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The folks over at Tikka have been making amazing bolt action rifles for over a century now. Their manufacturing prowess has only improved over the years, but their price tag has generally remained out of the reach of the average shooter. Launching this year Tikka is producing a line of rifles called the T3X to address that specific issue, improving on their existing line while reducing the overall cost of the gun. That’s a one-two punch that should give the likes of Weatherby and Remington a run for their money, especially at an MSRP of roughly $600 . . .

In a “have it your way” kind of style, the T3X is available (RIGHT NOW!) in a number of different flavors. Whether you want a threaded barrel or a set of iron sights, the gun can be purchased in whatever configuration suits you best. While that’s all well and good the real interesting thing is all the little design changes that have gone to improve the gun.


Starting at the top, the Picatinny rail mount interface has been modified to better suit the heavier scopes available these days. Added screw holes and improved recoil lugs make sure that the rail section isn’t going anywhere.

Much of the intricate metal work has been removed from the receiver in order to keep machine time to a minimum, but even so the gun still looks amazing.


The ejection port has been widened to allow for easier ejection as well as easier loading for the single round versions of the gun. The idea is that a wider ejection port will allow the larger scope mounts to be added without interfering with the operation of the gun, which is a smart move. The bolt has also been changed — the throw angle has been increased slightly for better torque on extraction and to allow for some bigger magnum calibers down the road.


One final change I want to highlight is the grip. Instead of a “one size fits all” approach the folks at Tikka have gone for an interchangeable grip that can be altered to suit the shooter’s specific style. Available in two versions at launch — a slim “speed” version for hunting and a more squared off “precision” version for bench rest and long range shooting.

I like it. Naturally we’ve asked for one to review, so stand by for that.

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  1. I remember how Tikka T3 (with no X) was introduced, and was supposed to be a low-cost replacement for the Tikka M695. And now even that is not enough.

    BTW, does anyone remembers the Remington 712, the low-cost version of 710? That didn’t last long. I wonder what Tikka’s secret sauce is. Maybe they finally put a double stack magazine in this thing. Mauser brothers did it 114 years ago, it’s time to catch up.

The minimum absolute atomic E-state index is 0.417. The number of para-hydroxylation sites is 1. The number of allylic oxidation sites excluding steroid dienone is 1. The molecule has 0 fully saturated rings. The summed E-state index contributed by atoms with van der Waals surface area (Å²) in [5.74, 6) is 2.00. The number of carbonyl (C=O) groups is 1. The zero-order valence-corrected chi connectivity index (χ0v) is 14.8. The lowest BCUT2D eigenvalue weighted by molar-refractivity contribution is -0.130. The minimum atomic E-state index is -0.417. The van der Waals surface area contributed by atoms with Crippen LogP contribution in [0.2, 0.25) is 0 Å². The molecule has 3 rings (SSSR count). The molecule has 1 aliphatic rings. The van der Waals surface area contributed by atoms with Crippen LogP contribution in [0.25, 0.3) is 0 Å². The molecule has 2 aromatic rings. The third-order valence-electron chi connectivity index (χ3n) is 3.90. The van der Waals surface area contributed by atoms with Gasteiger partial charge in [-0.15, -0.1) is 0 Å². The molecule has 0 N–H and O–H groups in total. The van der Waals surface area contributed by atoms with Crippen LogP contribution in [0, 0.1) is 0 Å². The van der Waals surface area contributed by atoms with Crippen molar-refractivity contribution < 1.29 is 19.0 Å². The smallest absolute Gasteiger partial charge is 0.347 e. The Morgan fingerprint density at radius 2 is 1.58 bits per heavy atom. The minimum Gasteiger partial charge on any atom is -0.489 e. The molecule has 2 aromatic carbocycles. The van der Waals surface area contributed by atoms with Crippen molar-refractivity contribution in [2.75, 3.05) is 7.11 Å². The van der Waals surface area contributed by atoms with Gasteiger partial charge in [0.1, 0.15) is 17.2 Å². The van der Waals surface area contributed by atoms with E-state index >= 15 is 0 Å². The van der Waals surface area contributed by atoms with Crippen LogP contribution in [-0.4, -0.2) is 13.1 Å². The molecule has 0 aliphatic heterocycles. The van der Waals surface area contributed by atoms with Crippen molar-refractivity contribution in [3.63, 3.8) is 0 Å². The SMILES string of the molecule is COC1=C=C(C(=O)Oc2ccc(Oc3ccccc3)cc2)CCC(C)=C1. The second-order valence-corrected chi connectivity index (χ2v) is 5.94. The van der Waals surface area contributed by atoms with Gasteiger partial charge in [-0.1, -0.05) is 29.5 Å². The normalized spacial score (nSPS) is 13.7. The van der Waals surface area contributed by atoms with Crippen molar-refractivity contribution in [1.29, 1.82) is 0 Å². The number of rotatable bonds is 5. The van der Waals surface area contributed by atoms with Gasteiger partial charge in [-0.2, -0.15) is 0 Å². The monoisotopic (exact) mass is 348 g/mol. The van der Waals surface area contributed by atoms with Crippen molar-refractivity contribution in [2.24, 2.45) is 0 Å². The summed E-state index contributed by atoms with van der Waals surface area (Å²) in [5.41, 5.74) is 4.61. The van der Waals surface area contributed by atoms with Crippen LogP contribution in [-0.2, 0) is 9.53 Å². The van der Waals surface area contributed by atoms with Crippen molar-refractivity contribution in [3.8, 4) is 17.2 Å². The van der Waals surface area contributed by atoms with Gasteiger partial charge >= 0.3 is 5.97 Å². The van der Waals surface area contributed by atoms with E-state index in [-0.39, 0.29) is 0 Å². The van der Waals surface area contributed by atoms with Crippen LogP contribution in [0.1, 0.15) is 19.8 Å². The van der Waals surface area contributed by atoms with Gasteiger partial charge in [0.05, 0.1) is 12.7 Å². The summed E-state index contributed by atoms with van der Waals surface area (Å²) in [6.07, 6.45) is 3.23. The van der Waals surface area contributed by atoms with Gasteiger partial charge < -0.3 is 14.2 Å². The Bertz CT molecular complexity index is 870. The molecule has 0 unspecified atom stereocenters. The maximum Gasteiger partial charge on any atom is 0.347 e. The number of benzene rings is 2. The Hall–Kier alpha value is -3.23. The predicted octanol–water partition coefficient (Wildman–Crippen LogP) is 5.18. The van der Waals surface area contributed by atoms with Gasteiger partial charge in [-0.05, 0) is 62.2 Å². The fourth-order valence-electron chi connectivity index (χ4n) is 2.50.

2. I have a leftie Sporter T3 in .308. Great trigger. Perfect balance. Accurate as all get-out and fits me better than any of my other long guns. This model looks like a keeper too.

  3. You guys with your pickled herring, Olvi beer and Tikkas. I’ll stick with beef jerky, Budweiser and a g-damn Remington 700.

      • Yeah, no thanks. I have had bad personal experience with 3 870’s (built 2008ish) with extraction issues-sent to Remington and not fixed, and a feckless left handed 700 in 270 that could not hold a zero despite 2 sets of scopes, rings and bases that has yet to make the trip. For now I am steering people towards Howa, Tikka, and Mossberg for reliable wares.

        Don’t get me wrong, if I find a weathered 870 or 700 I will snap it up, but nothing made in the last 10 years at least for me and my buddies.

    • I’ll take a cooper or kimber and a few others over a Tikka or a Remington any day. The old adage “you get what you pay for” is still true, especially when it comes to rifles and other firearms.

  4. I’ll bite, if they can get the price down on that CTR.

    I’ve got 2 T3s, 223 & 308, along with my cousin’s 260 they all shoot out lights and have never failed in any way. That steel 10 shot sure would be nice to have though!

  5. Looking in one of the Distributor catalogs, the prices on the T3X aren’t much cheaper than the Tikka T3. Infact the .308 CTR is 20.00 cheaper than the T3X version.

  6. Question for those with Tikka T3 experience: Aside from Sako, which rimfire rifles are closest to Tikka T3s in feel? I’d like to get one for low cost range shooting that will allow me to make the easiest transition over to a T3.

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